1. Cost-effective methods to establish and maintain milkweeds and companion plants in rural, suburban and urban landscapes
  2. Optimal milkweed species and companion plants patch characteristics and spatial arrangements to maintain and promote larval productivity and population viability
  3. Survey and sampling protocols to monitor milkweed and larval and adult monarch populations. The extension program will ensure the distribution of practical, science-based information on conservation approaches in agricultural landscapes.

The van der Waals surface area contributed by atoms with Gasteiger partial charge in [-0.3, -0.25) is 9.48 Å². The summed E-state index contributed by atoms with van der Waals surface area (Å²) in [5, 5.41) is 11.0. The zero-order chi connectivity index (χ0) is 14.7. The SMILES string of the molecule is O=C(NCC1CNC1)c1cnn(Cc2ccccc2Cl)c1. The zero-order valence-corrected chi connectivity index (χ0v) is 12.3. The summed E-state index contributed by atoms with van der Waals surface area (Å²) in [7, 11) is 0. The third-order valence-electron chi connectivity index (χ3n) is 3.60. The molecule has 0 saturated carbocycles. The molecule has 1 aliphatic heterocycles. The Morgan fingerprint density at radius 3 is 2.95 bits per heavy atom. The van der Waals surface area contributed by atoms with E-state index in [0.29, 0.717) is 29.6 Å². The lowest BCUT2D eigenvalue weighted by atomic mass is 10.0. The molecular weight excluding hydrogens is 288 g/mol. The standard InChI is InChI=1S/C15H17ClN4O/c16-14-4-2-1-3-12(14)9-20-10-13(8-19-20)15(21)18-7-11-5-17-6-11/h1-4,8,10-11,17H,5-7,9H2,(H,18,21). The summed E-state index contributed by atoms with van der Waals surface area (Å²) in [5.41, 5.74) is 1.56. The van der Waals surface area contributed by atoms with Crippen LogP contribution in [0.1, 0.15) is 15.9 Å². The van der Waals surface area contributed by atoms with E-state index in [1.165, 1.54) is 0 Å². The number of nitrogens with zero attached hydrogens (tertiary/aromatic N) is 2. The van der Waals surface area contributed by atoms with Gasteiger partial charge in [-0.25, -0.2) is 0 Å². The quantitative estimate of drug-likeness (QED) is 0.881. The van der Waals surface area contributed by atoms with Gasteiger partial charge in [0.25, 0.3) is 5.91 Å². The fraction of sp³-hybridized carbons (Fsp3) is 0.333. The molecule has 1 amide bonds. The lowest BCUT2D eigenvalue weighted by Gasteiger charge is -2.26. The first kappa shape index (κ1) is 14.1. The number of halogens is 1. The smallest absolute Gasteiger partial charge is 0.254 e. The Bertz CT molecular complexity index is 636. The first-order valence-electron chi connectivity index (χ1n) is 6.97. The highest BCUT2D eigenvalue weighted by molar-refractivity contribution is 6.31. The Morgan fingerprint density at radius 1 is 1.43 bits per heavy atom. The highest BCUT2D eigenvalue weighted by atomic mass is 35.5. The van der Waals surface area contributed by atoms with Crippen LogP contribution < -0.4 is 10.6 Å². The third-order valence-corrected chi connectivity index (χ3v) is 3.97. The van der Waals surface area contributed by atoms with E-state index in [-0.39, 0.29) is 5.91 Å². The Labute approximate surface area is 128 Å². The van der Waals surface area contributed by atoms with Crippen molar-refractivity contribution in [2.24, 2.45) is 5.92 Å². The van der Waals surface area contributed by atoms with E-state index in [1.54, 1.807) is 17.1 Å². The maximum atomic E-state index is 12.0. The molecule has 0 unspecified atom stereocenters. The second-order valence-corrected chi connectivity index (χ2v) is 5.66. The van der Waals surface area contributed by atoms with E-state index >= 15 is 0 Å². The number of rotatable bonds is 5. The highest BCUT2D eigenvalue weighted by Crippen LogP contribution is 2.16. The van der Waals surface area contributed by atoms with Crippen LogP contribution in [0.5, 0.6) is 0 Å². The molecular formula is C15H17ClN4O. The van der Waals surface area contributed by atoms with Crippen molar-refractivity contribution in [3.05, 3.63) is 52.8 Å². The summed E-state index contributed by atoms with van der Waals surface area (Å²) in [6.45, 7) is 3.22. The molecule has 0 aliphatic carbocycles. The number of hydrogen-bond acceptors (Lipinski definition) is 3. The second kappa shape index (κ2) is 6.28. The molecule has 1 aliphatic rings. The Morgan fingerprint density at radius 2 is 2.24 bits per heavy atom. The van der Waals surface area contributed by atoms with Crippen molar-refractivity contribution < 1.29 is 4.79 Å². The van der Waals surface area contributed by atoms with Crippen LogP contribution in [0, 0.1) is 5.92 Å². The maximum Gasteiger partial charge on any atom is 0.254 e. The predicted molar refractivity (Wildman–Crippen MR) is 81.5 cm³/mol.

Expected Outputs, Outcomes and/or Impacts

During the two years of this rapid response project the research and extension/outreach efforts to support the conservation program will be initiated. It is anticipated that this rapid response project will subsequently be converted to a multi-state research or research activity project (e.g., NC or NCCC type project).